3. Severance pay. Employers will often pay one or two weeks of severance for each year of employment. However, there is no legal requirement for any employer to pay severance unless required by a collective bargaining agreement or an employment contract. You may be able to impact the amount of severance through effective negotiation. Avoid a severance agreement that terminates if you accept employment before all separation funds have been paid.

  4. Vacation Pay. Request any earned but unused vacation time regardless of company policy. Earned vacation time should be paid in addition to severance.

  5. Bonus/commissions. If you have earned a bonus payable at year’s end, ask for it to be paid immediately, or if necessary, prorated based on time worked. If commissions are earned and due, or about to become due, insist that you be paid immediately.

  6. Insurance Continuation. If you have been covered under a group health insurance program, you are entitled to as much as an 18-month extension through COBRA protection. This enables you to maintain your medical coverage at a far lower cost than purchasing insurance on your own. You may also request that the company continue to pay the cost of medical coverage for a specified period of time.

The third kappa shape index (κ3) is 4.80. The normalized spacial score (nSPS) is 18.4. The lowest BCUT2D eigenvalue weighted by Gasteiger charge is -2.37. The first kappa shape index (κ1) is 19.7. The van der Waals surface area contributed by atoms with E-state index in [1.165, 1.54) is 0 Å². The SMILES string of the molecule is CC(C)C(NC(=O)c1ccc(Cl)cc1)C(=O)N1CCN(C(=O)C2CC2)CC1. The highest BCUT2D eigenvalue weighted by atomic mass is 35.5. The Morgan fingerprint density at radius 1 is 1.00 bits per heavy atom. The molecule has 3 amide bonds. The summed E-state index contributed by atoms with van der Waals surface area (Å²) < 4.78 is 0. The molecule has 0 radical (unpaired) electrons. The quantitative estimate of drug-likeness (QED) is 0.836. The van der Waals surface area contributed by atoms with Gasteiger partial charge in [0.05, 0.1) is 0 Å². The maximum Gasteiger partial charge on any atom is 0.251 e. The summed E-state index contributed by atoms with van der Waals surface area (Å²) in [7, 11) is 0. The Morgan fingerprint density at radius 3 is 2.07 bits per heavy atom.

7. Outplacement Assistance. Many employers will offer outplacement assistance as a part of the separation package. Outplacement companies provide transition and emotional support services to assist in the job search process. Often this support will be provided only if you ask for it.

  8. Stock options. You may be able to negotiate the period of time during which you have the right to exercise both vested and unvested stock options before losing them.

  9. Pension eligibility. If you are vested, and within a few years of being eligible for your pension, you may ask the company to “bridge” you until your date of eligibility. This does not violate the federal Employee Retirement Income Security Act (ERISA).

  10. Interim Consulting. Ask your employer if they can use you as an Independent Consultant to finish an important project or do other work. This may be attractive because they do not provide benefits or pay FICA taxes. Consulting provides an “income bridge,” while you continue to look for new employment.

Don’t forget to file for unemployment compensation. Whether or not you think you are eligible, file immediately. Let the unemployment office determine your eligibility.

Finally, take a few days for recovery and self-assessment. Make a list of your professional strengths, business achievements, areas for self-improvement, and your transferable skills. Get your references in order.

- Lawrence D. Alter

Author

Lawrence Alter is president of L.D.A. Enterprises, Ltd.; a Minneapolis based outplacement and career management firm. He is a recognized expert in career growth techniques. Send ideas or questions via email to: LDA@EmploymentClinic.com. Website address: www.EmploymentClinic.com

© Copyright 2006 Lawrence Alter. All rights reserved.